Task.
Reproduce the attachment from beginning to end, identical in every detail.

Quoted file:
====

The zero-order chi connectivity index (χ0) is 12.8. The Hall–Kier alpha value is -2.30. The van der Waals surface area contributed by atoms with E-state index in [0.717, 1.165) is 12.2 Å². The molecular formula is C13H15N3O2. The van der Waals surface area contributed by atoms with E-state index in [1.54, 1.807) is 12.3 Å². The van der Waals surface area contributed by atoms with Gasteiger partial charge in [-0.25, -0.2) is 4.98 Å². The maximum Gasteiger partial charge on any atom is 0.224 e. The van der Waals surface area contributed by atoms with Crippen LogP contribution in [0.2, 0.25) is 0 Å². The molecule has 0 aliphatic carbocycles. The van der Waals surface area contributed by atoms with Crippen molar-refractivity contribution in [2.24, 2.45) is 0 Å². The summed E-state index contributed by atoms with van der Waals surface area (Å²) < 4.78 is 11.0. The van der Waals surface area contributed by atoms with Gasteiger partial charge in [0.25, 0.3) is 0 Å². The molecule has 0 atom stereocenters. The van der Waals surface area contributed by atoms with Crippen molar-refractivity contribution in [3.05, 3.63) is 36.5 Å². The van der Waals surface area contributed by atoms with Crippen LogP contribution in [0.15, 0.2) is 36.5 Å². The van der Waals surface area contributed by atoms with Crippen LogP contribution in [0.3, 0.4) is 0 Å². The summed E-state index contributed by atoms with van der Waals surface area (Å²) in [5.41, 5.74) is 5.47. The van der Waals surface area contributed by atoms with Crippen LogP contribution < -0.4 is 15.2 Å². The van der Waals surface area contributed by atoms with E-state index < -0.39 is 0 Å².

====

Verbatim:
The zero-order chi connectivity index (χ0) is 12.8. The Hall–Kier alpha value is -2.30. The van der Waals surface area contributed by atoms with E-state index in [0.717, 1.165) is 12.2 Å². The molecular formula is C13H15N3O2. The van der Waals surface area contributed by atoms with E-state index in [1.54, 1.807) is 12.3 Å². The van der Waals surface area contributed by atoms with Gasteiger partial charge in [-0.25, -0.2) is 4.98 Å². The maximum Gasteiger partial charge on any atom is 0.224 e. The van der Waals surface area contributed by atoms with Crippen LogP contribution in [0.2, 0.25) is 0 Å². The molecule has 0 aliphatic carbocycles. The van der Waals surface area contributed by atoms with Crippen molar-refractivity contribution in [2.24, 2.45) is 0 Å². The summed E-state index contributed by atoms with van der Waals surface area (Å²) < 4.78 is 11.0. The van der Waals surface area contributed by atoms with Gasteiger partial charge in [0.25, 0.3) is 0 Å². The molecule has 0 atom stereocenters. The van der Waals surface area contributed by atoms with Crippen molar-refractivity contribution in [3.05, 3.63) is 36.5 Å². The van der Waals surface area contributed by atoms with Crippen LogP contribution in [0.15, 0.2) is 36.5 Å². The van der Waals surface area contributed by atoms with Crippen LogP contribution in [0.3, 0.4) is 0 Å². The summed E-state index contributed by atoms with van der Waals surface area (Å²) in [5.41, 5.74) is 5.47. The van der Waals surface area contributed by atoms with Crippen LogP contribution < -0.4 is 15.2 Å². The van der Waals surface area contributed by atoms with E-state index < -0.39 is 0 Å².